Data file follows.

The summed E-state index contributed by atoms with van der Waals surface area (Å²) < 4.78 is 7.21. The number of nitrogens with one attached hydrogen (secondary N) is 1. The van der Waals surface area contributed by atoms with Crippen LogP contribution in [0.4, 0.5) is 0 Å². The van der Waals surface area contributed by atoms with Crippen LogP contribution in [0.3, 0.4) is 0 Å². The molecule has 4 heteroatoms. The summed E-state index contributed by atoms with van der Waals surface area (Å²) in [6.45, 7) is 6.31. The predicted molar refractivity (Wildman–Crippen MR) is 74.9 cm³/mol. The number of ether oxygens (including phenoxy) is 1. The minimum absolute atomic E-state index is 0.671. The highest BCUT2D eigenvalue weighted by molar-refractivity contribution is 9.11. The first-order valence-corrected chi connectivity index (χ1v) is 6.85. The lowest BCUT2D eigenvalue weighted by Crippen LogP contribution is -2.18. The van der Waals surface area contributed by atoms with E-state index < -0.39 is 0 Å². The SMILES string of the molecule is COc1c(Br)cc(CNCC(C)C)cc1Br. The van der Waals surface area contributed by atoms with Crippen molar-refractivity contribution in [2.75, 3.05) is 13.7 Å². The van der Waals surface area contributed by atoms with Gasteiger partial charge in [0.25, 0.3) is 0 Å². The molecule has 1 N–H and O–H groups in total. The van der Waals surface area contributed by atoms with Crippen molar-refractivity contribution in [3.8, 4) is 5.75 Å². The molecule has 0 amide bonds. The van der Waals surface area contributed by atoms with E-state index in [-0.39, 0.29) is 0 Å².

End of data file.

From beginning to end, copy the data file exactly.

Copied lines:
The summed E-state index contributed by atoms with van der Waals surface area (Å²) < 4.78 is 7.21. The number of nitrogens with one attached hydrogen (secondary N) is 1. The van der Waals surface area contributed by atoms with Crippen LogP contribution in [0.4, 0.5) is 0 Å². The van der Waals surface area contributed by atoms with Crippen LogP contribution in [0.3, 0.4) is 0 Å². The molecule has 4 heteroatoms. The summed E-state index contributed by atoms with van der Waals surface area (Å²) in [6.45, 7) is 6.31. The predicted molar refractivity (Wildman–Crippen MR) is 74.9 cm³/mol. The number of ether oxygens (including phenoxy) is 1. The minimum absolute atomic E-state index is 0.671. The highest BCUT2D eigenvalue weighted by molar-refractivity contribution is 9.11. The first-order valence-corrected chi connectivity index (χ1v) is 6.85. The lowest BCUT2D eigenvalue weighted by Crippen LogP contribution is -2.18. The van der Waals surface area contributed by atoms with E-state index < -0.39 is 0 Å². The SMILES string of the molecule is COc1c(Br)cc(CNCC(C)C)cc1Br. The van der Waals surface area contributed by atoms with Crippen molar-refractivity contribution in [2.75, 3.05) is 13.7 Å². The van der Waals surface area contributed by atoms with Gasteiger partial charge in [0.25, 0.3) is 0 Å². The molecule has 1 N–H and O–H groups in total. The van der Waals surface area contributed by atoms with Crippen molar-refractivity contribution in [3.8, 4) is 5.75 Å². The molecule has 0 amide bonds. The van der Waals surface area contributed by atoms with E-state index in [-0.39, 0.29) is 0 Å².